These loans are of great interest to a doctor working in rural Haiti, because they are intended for health care, water improvement, education and roads. Thus is the richest and most powerful country in the hemisphere blocking already approved humanitarian and development assistance to the poorest. Although the U.S. State Department denies this, such an allegation is not a conspiracy theory, as the comments of U.S. Senator Christopher Dodd, speaking in the Senate on July 31, 2002, might suggest:
Ironically, it is the United States that has taken the lead in preventing Haiti from receiving assistance from the [Inter-American] Development Bank—the institution that is supposed to be the premier regional development agency. Proponents of withholding crucial I.D.B. funding point to Haiti’s weak institutions, to the need for drastic and timely economic and administrative reforms, as a prerequisite to restarting assistance. True, Haiti is an impoverished nation with weak institutions.
But that is not the real reason that assistance is being withheld. The real reason funds are being withheld is political—namely, as leverage in ongoing O.A.S. negotiations to resolve issues related to the May 2000 Haitian elections.
Shame on the Inter-American Development Bank for allowing itself to be used in this manner. It does not speak well of an institution that for the most part has a very good reputation. Shame on the United States for pressuring the I.D.B. to do so.
Strong words for a U.S. senator, but not strong enough. This aid embargo, still in effect today, has been the primary cause of the ongoing economic crisis. And although the U.S. government now states that it does not wish to block such assistance to Haiti, those in Washington know that each day the amount Haiti is said to owe in “arrears” will grow. Already at over $20 million, such arrears would be difficult to pay. By the end of the year Haiti will owe closer to $100 million.
When the U.S. government claims to premise its international relations on “freedom and the development of democratic institutions” and to “promote freedom and support those who struggle non-violently for it, ensuring that nations moving toward democracy are rewarded for the steps they take” (see The National Security Strategy of the United States of America), perhaps nowhere do these fine words ring more hollow than in Haiti. Compare Cuba and Haiti in terms of health statistics, and decide what freedoms the Haitian sick (the majority) enjoy. In terms of responding to the current crisis, can a Haitian act more effectively than by trying to buy passage out of a country that the United States has led on with false hopes and then abandoned?
Peasant cooperatives and the organized poor should not be required to build clean water systems, a good public health network and public schools. Why should the poorest have to do this, when in affluent countries such tasks are relegated to the public sector? Those of us who grew up in Europe and North America did not have to turn to popular organizations for clean water, schools, vaccinations and clinics—not in recent centuries. We were able to grow up without even thinking of these basic social and economic rights. Such rights were part of what society owed its members, a minimum standard of well-being.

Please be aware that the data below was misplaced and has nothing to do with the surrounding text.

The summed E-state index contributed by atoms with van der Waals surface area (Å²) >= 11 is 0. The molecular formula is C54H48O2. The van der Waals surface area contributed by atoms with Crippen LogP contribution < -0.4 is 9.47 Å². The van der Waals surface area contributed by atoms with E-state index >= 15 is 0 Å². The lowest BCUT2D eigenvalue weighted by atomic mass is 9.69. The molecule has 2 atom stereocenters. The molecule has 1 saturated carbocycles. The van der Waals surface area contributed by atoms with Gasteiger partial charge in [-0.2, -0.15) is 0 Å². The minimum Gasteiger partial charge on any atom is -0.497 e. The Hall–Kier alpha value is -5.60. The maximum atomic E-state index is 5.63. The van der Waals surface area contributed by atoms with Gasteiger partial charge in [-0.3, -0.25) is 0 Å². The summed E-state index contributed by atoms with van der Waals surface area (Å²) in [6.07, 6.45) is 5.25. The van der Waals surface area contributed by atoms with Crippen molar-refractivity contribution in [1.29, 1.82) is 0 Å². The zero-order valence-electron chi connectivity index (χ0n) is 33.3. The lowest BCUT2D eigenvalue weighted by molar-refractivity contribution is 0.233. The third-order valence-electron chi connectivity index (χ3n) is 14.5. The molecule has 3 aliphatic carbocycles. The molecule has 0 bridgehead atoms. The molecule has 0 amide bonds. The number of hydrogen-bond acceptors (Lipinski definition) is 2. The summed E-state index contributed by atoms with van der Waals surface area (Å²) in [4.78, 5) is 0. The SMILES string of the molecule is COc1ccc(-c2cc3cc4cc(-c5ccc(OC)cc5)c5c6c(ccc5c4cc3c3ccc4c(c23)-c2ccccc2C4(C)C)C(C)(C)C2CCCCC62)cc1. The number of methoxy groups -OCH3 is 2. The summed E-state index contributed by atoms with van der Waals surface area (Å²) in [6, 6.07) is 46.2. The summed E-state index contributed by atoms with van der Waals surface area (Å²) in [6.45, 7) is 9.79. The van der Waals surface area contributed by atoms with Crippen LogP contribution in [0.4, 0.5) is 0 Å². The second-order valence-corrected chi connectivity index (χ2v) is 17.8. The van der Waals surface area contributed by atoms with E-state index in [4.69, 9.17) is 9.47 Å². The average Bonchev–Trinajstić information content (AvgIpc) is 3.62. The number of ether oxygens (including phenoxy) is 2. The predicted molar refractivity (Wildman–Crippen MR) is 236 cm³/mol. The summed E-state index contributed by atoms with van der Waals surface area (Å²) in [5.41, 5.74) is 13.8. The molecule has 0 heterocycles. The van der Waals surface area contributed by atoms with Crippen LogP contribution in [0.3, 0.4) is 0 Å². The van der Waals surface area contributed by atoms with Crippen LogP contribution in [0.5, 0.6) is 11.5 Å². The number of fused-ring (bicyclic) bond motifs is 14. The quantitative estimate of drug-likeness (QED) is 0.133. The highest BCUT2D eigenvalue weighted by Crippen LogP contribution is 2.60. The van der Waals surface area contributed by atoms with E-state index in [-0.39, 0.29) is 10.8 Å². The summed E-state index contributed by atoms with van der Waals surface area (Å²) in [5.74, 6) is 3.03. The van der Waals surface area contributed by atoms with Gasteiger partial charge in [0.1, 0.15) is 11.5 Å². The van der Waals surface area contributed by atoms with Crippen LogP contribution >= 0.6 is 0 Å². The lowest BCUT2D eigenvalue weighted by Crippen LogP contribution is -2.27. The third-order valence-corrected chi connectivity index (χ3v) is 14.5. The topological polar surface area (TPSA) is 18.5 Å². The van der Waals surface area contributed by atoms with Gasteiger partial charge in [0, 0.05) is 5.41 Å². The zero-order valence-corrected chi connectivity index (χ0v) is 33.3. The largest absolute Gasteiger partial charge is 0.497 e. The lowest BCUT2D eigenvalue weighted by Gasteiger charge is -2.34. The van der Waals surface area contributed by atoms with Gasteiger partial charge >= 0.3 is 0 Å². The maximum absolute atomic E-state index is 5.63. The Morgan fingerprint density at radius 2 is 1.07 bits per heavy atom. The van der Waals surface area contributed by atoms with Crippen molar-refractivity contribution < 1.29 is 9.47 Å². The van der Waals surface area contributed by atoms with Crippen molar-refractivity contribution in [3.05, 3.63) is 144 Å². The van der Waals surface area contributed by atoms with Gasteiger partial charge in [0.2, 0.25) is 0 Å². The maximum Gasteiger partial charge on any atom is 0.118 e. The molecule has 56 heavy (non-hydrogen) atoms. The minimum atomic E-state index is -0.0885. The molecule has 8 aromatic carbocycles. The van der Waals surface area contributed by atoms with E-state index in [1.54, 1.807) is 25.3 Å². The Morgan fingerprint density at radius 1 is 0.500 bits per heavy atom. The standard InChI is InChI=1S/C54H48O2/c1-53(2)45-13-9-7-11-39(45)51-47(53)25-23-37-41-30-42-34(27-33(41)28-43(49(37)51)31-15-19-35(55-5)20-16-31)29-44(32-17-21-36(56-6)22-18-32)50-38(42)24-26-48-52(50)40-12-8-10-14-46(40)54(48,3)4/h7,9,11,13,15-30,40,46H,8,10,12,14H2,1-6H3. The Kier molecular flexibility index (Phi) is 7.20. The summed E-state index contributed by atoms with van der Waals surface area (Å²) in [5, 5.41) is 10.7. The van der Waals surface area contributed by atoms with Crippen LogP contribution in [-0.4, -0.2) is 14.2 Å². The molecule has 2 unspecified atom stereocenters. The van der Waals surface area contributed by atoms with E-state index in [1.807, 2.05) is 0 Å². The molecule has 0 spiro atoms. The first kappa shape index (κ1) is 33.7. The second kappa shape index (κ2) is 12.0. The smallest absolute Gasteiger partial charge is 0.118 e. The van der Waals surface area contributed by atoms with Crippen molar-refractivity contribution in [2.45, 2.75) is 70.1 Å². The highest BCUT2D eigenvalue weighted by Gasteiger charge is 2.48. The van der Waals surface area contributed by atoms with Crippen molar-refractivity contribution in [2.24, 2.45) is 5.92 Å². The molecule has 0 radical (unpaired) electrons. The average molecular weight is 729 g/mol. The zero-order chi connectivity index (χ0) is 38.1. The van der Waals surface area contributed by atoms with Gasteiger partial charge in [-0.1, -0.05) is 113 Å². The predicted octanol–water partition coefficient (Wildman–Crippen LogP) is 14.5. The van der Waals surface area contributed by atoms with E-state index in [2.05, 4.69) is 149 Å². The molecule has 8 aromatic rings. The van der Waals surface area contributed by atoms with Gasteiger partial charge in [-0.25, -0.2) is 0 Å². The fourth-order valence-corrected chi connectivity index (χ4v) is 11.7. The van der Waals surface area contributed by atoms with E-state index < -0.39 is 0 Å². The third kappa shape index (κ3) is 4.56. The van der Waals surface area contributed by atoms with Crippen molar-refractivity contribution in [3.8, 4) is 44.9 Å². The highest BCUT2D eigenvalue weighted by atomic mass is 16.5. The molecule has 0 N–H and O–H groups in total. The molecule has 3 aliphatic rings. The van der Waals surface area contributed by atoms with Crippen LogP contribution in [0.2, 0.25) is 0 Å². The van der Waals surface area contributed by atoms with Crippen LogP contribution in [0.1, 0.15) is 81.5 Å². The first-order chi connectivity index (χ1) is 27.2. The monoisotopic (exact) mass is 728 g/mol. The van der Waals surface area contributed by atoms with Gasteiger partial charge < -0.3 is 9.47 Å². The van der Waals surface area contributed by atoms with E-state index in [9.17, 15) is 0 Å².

Consensus among classes is not going to be found in Haiti, any more than in any other society riven by deep social inequalities. And the gap between peasant leaders and the rural poor is growing, to say nothing of the gap between the middle class/urban poor and the rural poor. Many of these peasant leaders who have leapt into international consciousness desired nothing less than political office. Do we really want to listen to them instead of the poor they allegedly represent? This is a country in which factory and maquiladora workers constitute an elite compared to the rural poor majority.
As for our own community of solidarity with Haiti, I sometimes doubt that even we are capable of consensus. My pessimism is based in part on hearing from self-proclaimed Haitian progressives—many of whom, in fact, live in Canada, France or the United States—who have some grudge against the elected government. My pessimism is also based on observing a predominantly ahistorical analysis of the current Haitian crisis. The crisis has always been transnational, compounded by the forces of globalization. As a result, comments on local problems, whether in Gonaïves or a village near the border to the Dominican Republic, are misleading if they do not bring into relief the connections between the actions of the powerful (few of whom live in Haiti) and the lot of the poor.
I would argue that instead of trying to identify “good” popular organizations in Haiti, people of good will should instead spend some time attempting to identify the powerful, malignant forces and actors that have long sought to deny sovereignty to the Haitian poor. Most of these actors are not going to be found within Haiti’s borders. Are progressive political activists willing to stand up to them and defend Haiti’s right to govern its own affairs through a democratically elected government? Are we for or against sovereignty?